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Thursday, 13 June, 2002, 11:10 GMT 12:10 UK
Jubilee tour diary: Wales walkabout
The BBC's arts and media correspondent Nick Higham is following the Queen on her Jubilee tour of the UK.
This is the 11th in a series of dispatches from around the country.
Tuesday 11 June
The Queen is not used to sharing the limelight but at the start of her three-day tour of Wales there is another female jostling for attention.
She is the Duchess of Sutherland, a handsome 74-year-old who has just had a £500,000 facelift and is attracting more admiring oohs and aahs than Her Majesty as she puffs into Llanfair PG on Anglesey, the town to which a mischievous Victorian Welsh language enthusiast gave the longest name in Britain.
The Duchess is a Princess Royal Class steam locomotive built for the London Midland & Scottish Railway in 1938, and today she is pulling the royal train after three years' restoration work, largely funded by the lottery, largely carried out by volunteer enthusiasts.
Ostensibly she is on royal duty today to mark the 160th anniversary of the first royal journey by train, when Queen Victoria went from Slough to Paddington.
But really she is out today because (in the serendipitous spirit that marks many of these royal visits) it seemed like a good idea to the men who restored her and to the freight train company EMS, which operates the royal train, to lay on the first steam-pulled royal train for 35 years.
It is appropriate too.
Steam trains are tourist attractions and today's visit is largely devoted to tourism, on which this corner of North Wales is largely dependent.
From Llanfair PG the Queen is off to Beaumaris Castle, last of the "iron ring" of massive castles built in the late 13th century by Edward I to keep the Welsh in check (though Beaumaris was never finished).
And she is having lunch at another castle, this time a Victorian replica called Penrhyn, with representatives of the tourist industry from across Wales.
As it happens tourism here, which was badly hit by last year's foot-and-mouth epidemic, is doing rather better in 2002.
And the Queen herself has had a hand in that: local hotels and attractions report their busiest few days in ages over the recent Jubilee Weekend.
Today's tour has its more formal elements too - in particular a service of thanksgiving (to mirror those in Edinburgh, Belfast and St Paul's in London) at Bangor Cathedral.
The bilingual service (English-speakers have helpfully been supplied with a phonetic crib of the words to the Welsh hymns) begins with the "English" national anthem, God Save the Queen, and ends with the Welsh, Land of Our Fathers.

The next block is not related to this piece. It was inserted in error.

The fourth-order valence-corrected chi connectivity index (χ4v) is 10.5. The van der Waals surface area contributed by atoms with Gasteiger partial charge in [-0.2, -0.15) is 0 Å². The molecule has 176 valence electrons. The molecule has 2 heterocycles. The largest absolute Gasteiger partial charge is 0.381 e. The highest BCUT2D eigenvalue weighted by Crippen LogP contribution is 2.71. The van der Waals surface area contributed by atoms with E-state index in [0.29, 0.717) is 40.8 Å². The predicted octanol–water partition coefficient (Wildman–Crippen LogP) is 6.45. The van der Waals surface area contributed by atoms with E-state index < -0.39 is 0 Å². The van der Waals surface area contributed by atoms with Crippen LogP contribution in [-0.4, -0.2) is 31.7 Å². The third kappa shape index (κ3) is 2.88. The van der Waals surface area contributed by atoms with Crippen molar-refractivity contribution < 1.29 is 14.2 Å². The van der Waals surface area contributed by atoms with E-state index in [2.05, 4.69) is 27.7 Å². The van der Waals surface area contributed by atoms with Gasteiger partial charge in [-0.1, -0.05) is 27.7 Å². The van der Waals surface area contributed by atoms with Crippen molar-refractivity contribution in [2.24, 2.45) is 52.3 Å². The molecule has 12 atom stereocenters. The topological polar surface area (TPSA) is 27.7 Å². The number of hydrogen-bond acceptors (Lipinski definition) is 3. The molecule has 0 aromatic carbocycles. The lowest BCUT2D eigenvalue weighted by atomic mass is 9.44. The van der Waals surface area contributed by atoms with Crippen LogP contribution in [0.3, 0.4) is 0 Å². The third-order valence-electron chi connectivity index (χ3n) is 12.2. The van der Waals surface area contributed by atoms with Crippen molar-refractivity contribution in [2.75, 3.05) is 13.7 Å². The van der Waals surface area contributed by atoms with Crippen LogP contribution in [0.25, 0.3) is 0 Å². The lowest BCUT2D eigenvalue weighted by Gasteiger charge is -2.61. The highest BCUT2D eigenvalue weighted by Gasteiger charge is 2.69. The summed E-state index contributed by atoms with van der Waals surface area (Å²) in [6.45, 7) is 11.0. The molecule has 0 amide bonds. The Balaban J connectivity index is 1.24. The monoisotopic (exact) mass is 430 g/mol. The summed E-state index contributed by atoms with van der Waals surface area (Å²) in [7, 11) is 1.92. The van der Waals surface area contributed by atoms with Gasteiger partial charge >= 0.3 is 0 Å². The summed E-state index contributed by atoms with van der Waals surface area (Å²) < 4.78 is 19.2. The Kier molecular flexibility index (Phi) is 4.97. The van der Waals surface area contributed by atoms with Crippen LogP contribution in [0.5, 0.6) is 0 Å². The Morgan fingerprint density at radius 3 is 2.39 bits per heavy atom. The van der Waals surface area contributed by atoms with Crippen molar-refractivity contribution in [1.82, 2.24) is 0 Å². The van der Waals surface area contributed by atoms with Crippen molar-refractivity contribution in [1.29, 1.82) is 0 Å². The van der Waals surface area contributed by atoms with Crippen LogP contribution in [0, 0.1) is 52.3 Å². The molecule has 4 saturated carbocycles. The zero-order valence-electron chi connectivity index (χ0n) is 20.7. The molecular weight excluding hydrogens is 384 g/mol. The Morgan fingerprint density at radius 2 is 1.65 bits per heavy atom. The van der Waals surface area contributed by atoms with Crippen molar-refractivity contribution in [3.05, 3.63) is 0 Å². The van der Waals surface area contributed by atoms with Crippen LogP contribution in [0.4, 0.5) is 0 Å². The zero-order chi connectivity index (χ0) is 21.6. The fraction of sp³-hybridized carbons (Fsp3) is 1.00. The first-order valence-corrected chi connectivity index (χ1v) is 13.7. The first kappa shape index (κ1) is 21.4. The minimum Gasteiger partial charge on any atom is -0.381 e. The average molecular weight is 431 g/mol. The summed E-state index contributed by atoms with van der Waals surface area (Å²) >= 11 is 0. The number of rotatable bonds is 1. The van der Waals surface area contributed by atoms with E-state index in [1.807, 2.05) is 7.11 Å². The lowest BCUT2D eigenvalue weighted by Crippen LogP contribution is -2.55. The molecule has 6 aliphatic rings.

And there is a sermon by Dr Rowan Williams, Archbishop of Wales and Desmond Tutu's hot tip to be the next Archbishop of Canterbury.
After the service the Queen goes on a brief walkabout.
There are a few hundred people lining the street, but the numbers are small compared to those in areas like South West England.
There is a little polite applause but not much of the cheering and vigorous flag-waving that has greeted her elsewhere.
The reason seems to be indifference on the part of many in this strongly Welsh-speaking, Welsh nationalist part of the world to what is seen as an English monarchy.
In this respect north west Wales is like Scotland.
Here too there is resentment in some quarters at English incomers, who are accused of pricing locals out of the housing market by buying country cottages and retirement homes.
Nervousness at how she will be received has perhaps influenced the decision by the police and the Palace not to extend her walkabout down Bangor's narrow main street, where the prospect of the Queen trapped between the tall houses has raised security fears.
Just down the coast the Royal Borough of Caernarfon is also smarting because the Queen has left the town out of her itinerary.
It was there in Caernarfon Castle that Prince Charles was formally invested as Prince of Wales in 1969.
The town had high hopes of the benefits that might flow from its royal connection - hopes that for the most part have not been fulfilled.
At the end of the day the Queen meets up again with the Duchess at Llandudno Junction.
She is presented with a replica of the engine's headlamp, complete with royal crown, by Brell Ewart, chairman of the Trust that restored her.
And she meets the engine's crew, three EMS drivers old enough to have worked the steam engines of yesterday: driver Bob Morrison, fireman Bob Hart and "traction inspector" Gareth Jones, there to make extra sure that nothing goes wrong.
And so, with much wheezing and panting and chugging, the train sets off to spend the night in a siding somewhere near Chester, and several hundred spectators (most of whom you suspect have come to see the Duchess, not the Queen) disperse happily along the North Wales coast.
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